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2019 Global Immersion Program: Hong Kong Part 2

With open arms, we returned to Hong Kong’s increased independence, free speech, reduced language barriers, unrestricted internet access, social media freedom and more on Wednesday, May 15, 2019.

After re-crossing the border and checking back into our hotel, we had the rest of the day at leisure. A few of us went to a nearby mall and visited the Apple store, which had three floors of products. Later, my roommate and I ventured off in search of some vendors on Hollywood Road to purchase some antique souvenirs. When buying souvenirs from vendors in the streets, you’re expected to barter the offered price to a number that satisfies both you and the vendor.

We also had a very special guest join us Wednesday evening. John Kuhl, a USD and Beacom School of Business alum, was in Hong Kong on a business trip and was able to speak with us about his story and finding success and life balance in international business. Here were a few pieces of advice he gave us:

  • Keep improving your communication and interpersonal skills. These are keys to success.
  • Use bullet points in an email. This helps with readability and the delivery of your message.
  • Always ask people for help. Initiate the conversation or ask someone to a cup of coffee so you can pick his or her brain; by doing this, it shows you are truly interested in what he or she has to say.
Beacom students, faculty and staff along with USD Alumnus John Kuhl (’97), Senior VP, Moscoe Group.

Along with souvenir shopping & listening to Mr. Kuhl, we wrapped up our trip by making a few more visits to nearby businesses. One of our visits was to Modern Terminals, a shipping port established in 1969 and headquartered in Hong Kong. This port is vital to 1 of 4 major pillars in the city: trading and logistics. In the photo below, you’ll see a plethora of containers located at this port. Containers do not remain at the port for more than a week. They are constantly being loaded and unloaded from massive ships to ensure efficiency when shipping and delivering goods.

We also visited Edelman, an international marketing and public relations firm that has an office in Hong Kong. Adrian Warr is the Managing Director of Edelman Hong Kong, and he gave a brilliant presentation to us about their international studies on the concept of trust. Among other things, their studies yielded a correlation between good economic performance and higher levels of trust in one’s government. Warr also noted that businesses seem to be expected to fill the gap that politics has made in regards to CSR (corporate social responsibility); examples include gender equality, pollution reduction, and engaging with, or taking a stand against, some political notions.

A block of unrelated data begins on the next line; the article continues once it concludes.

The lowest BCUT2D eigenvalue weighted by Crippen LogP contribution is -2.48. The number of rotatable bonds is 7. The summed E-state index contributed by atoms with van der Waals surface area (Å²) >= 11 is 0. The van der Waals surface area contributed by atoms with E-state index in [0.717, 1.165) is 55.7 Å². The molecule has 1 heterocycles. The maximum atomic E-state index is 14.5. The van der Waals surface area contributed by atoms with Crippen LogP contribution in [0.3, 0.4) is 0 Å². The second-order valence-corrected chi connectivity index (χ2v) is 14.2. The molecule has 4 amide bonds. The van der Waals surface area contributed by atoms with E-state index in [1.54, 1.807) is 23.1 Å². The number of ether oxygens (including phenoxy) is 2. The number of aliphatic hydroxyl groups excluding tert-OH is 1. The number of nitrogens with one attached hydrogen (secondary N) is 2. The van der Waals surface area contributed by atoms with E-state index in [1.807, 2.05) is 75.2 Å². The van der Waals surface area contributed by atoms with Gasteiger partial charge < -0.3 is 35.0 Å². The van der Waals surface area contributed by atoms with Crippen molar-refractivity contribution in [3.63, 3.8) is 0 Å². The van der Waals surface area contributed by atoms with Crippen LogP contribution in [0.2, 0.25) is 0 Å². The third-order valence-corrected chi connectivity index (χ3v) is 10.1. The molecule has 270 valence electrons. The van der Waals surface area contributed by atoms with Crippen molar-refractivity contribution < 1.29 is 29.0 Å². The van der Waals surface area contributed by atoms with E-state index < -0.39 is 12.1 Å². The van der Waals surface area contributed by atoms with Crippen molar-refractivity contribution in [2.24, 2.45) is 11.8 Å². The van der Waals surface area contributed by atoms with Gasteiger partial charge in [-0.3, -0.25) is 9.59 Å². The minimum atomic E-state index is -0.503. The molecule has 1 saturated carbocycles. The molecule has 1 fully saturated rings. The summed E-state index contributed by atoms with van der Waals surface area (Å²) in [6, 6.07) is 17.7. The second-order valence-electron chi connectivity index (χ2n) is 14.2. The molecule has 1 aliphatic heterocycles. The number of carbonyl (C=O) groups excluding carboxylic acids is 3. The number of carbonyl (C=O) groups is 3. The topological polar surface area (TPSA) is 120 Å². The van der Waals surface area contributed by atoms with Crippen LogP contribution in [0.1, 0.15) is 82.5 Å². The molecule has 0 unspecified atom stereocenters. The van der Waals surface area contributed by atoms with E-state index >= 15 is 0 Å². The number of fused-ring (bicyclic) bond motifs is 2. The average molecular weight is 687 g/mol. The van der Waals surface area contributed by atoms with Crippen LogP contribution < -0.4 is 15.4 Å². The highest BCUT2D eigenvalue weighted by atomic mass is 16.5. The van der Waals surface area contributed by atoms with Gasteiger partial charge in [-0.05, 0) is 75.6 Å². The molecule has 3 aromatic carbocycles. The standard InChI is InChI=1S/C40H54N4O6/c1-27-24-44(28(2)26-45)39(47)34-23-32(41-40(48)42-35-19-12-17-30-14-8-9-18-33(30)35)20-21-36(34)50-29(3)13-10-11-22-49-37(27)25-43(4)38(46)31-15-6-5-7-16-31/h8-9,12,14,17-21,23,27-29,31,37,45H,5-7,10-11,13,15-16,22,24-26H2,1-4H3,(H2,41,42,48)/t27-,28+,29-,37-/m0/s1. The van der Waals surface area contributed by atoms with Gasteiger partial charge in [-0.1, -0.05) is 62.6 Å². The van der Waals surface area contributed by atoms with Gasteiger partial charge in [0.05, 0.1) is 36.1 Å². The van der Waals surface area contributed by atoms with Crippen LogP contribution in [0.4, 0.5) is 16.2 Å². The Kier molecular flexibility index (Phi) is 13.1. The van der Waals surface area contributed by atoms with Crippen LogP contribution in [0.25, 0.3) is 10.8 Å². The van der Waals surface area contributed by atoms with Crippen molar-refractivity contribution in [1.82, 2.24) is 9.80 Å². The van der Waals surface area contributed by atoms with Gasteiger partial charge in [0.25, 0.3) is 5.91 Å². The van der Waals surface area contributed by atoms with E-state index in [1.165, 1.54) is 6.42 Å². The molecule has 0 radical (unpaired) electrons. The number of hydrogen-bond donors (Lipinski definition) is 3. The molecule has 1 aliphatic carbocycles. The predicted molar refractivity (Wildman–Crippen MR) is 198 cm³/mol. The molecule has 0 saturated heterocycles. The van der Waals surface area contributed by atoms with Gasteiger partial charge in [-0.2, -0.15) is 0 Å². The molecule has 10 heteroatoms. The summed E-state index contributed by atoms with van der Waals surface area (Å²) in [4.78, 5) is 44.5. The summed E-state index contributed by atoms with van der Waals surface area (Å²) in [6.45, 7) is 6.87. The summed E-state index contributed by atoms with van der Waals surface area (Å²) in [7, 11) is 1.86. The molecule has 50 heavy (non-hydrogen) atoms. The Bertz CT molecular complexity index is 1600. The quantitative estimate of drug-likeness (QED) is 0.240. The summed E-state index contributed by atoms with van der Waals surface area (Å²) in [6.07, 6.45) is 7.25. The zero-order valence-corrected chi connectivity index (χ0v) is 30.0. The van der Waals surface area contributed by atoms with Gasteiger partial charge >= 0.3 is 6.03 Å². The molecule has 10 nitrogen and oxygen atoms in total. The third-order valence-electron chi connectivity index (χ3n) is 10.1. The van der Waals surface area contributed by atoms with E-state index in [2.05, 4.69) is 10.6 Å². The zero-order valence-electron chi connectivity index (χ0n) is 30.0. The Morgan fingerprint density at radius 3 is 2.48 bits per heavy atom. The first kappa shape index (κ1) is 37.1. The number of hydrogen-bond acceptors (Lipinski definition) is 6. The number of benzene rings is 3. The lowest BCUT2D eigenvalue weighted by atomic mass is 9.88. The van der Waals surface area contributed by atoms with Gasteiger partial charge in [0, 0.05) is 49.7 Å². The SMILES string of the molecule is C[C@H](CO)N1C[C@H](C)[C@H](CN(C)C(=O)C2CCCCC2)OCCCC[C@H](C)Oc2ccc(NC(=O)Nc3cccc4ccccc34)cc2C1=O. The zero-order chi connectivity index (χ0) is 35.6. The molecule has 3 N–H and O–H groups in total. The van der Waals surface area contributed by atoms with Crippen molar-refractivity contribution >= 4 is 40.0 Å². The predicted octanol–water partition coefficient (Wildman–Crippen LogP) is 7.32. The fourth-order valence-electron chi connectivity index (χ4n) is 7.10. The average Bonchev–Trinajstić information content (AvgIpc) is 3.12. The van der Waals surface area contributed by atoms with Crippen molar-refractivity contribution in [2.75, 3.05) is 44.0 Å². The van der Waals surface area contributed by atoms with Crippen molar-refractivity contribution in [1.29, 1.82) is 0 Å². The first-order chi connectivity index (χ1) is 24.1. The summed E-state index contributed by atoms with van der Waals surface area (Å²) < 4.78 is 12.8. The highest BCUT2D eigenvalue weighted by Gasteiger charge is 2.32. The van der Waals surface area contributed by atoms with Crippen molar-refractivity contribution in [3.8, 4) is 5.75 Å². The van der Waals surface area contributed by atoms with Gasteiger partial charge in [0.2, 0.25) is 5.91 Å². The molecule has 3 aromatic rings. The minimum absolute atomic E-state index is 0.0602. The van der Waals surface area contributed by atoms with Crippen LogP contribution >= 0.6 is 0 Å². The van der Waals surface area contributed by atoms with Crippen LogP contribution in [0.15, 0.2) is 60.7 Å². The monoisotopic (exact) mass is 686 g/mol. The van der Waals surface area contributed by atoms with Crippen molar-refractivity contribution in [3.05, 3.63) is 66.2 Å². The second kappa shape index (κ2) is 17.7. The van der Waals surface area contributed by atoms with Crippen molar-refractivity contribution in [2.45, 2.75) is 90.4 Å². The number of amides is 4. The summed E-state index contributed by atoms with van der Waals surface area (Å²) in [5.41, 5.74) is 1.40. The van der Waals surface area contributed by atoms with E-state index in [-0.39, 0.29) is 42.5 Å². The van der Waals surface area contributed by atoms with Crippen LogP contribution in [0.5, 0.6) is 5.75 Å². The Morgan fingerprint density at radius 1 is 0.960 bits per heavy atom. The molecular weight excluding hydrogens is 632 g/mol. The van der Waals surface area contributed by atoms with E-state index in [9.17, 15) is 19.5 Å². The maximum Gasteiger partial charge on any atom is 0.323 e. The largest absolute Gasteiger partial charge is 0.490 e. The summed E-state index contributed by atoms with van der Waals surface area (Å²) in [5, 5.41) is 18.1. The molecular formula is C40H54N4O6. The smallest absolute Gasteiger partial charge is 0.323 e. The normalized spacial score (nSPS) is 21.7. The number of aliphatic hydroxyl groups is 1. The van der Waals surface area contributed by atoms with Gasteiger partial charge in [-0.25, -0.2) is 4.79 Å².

Finally, we concluded our trip with an elegant farewell dinner on the 118th floor of the Ritz-Carlton Hotel. I honestly don’t know what was better: the 4-course meal or the aerial view of the city at night. Either way, it was a magnificent ending to an already incredible trip.

But now, I’d like to take this moment to thank USD, the Beacom School of Business, Dean Venky, donors, and alumni who helped make this trip come to fruition and at an affordable cost. Our group consisted of graduate and undergraduate students who took classes either on campus, at the University Center (now referred to as the USD Community College for Sioux Falls), or completely online; one student traveled from Florida and another student was an international student from Germany. Having a diverse set of students truly enhanced the program, as we listened and learned from each other’s perspectives. We all have something to contribute to this world, and I know that each and every student on this trip will do amazing things in his or her lifetime.

If you’re reading this and wondering if you should study abroad or go on a faculty-led program, the answer is simple: do it.

Thank you so much for following along on this blog series! I hope you learned a few things along the way. And if you were part of this Hong Kong trip, remember to walk like sticky rice.

As always, Go Yotes!